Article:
Some Places to Go For More Information.
If you feel like you know quite a bit about web design now, but you’d really like to explore the details a bit more, then this is the article for you. As web designers are, by their nature, very likely to be web users and website owners, there’s a wealth of information and discussion forums on the web, all free to read or participate in. I’m going to give you a few websites that are my first port of call when I have a problem or I’m curious about something, in the hope that they’ll be useful to you too.
W3Schools (www.w3schools.com). A great resource, with free tutorials on everything from HTML to CSS to ASP. It offers a ‘try it yourself’ editor that lets you edit example code and see the results straightaway, as well as comprehensive language references. I go to W3Schools first when I forget the name of an obscure CSS property or wonder if there’s an HTML tag suitable for a certain purpose – they’re all there.
A List Apart (www.alistapart.com). A web magazine for web designers, it’s very good for ‘how to’ articles covering more complicated subjects, especially when it comes to CSS. The writers at A List Apart are very good at working around CSS’ shortcomings and offering practical workarounds and solutions that you can take and use on your own website.
Digital Web Magazine (www.digital-web.com). Weekly pieces on issues relevant to web designers, with a focus on web design and accessibility. It tends to be especially good for reviews of the latest web design books, and analysis of current trends.
The Web Style Guide (www.webstyleguide.com). If you’re a writer, you need to read The Elements of Style, and if you’re a web designer you need to read the Web Style Guide. It is, essentially, an online book, giving best practices for many different aspects of web design. If you’re looking for general strategies, it’s a very good read.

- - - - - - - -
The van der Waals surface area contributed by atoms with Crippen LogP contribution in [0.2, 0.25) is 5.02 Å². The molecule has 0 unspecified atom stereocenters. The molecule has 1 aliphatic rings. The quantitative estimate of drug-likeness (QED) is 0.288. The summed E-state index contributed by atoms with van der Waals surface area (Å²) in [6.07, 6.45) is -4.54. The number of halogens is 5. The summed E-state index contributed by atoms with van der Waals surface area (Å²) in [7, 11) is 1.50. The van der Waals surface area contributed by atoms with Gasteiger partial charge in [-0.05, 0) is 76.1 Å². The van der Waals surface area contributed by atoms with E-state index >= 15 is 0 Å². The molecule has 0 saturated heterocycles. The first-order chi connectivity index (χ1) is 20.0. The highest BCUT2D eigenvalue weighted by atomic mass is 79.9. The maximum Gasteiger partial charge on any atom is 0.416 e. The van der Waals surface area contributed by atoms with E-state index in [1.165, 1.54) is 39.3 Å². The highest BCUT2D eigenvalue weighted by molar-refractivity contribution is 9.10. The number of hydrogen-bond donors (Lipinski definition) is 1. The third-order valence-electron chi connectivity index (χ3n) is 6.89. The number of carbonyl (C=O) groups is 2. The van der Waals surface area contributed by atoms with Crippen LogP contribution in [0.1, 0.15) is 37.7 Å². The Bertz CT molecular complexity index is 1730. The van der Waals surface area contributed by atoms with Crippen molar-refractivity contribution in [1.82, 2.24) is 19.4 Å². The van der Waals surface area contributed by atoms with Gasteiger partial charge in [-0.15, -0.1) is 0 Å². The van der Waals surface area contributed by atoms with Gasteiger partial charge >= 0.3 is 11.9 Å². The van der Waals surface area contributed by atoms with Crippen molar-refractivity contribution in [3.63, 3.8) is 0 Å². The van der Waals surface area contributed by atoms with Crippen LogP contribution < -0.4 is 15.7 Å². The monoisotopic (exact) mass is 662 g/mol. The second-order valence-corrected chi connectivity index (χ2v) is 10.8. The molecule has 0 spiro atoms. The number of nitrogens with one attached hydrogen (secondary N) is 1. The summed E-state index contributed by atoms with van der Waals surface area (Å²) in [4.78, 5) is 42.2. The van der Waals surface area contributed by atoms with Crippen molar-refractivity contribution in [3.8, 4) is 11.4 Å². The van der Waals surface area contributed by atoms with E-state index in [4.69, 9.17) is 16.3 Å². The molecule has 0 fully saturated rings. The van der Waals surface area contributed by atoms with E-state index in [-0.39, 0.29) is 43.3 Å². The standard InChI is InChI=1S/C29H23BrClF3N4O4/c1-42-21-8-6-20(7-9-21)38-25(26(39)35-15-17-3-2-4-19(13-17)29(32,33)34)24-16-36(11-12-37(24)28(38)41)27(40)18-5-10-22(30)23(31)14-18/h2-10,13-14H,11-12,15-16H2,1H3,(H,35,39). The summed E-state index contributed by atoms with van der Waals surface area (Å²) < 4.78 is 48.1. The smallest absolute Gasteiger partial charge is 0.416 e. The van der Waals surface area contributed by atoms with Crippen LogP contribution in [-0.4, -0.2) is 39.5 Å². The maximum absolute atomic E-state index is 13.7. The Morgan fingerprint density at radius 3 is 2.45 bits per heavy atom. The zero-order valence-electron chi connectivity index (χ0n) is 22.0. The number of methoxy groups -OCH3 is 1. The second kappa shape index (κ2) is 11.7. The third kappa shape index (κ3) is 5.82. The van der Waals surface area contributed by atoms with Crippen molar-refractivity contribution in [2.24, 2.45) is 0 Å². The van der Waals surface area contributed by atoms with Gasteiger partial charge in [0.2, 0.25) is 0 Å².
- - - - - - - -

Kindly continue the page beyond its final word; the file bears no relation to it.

Webmaster World (www.webmasterworld.com). An excellent place to watch for the latest news relevant to webmasters – if something is going on with a search engine, or there’s a new advertising service out, then Webmaster World will have the news, as well as lots of comment and analysis from people who run big, successful websites. Well worth checking daily.
About Web Design (webdesign.about.com). A resource that mostly sticks to the basics, but covers all of them, and covers them well. If you’re trying to do something that seems like it should be quite simple and you’d like a step-by-step guide, About Web Design is a good place to go.
Web Design Bits (www.webdesignbits.com). Web design tutorials with a focus on those big, difficult to use programs, like Flash and Photoshop. Especially good if you’re trying to achieve advanced effects in Photoshop without having to learn it inside out. The tutorials linked to are off-site, making it a good way to find other useful web design websites.
Web Design Forums (www.webdesignforums.net). A pretty comprehensive set of forums about web design, and a very good place to go if you’re having a problem that you haven’t been able to solve for yourself. As long as you take the time to find the right forum to post your question in, you should find the people there helpful and knowledgeable.
The Site Wizard (www.thesitewizard.com). This site has a sprawling, categorised set of web design articles – if you want an article about something, you can probably find it here. It tends to be especially good if you’re looking for a guide for how to do something with a specific program.
SitePoint (www.sitepoint.com). Although it can feel advertising-heavy, SitePoint is a good resource for articles about web design. The articles tend to be slanted towards online business and other ways of making money online, although there are plenty of design tricks there that would be useful to anyway. They also have a very active and useful set of forums.
The W3C (www.w3c.org). Finally, it’s worth giving a mention to the web’s official standards body, the W3C. They have the authoritative copies of the specifications for open web languages like HTML and CSS. You can also take a look at the working groups, who are working on the future of the web right now.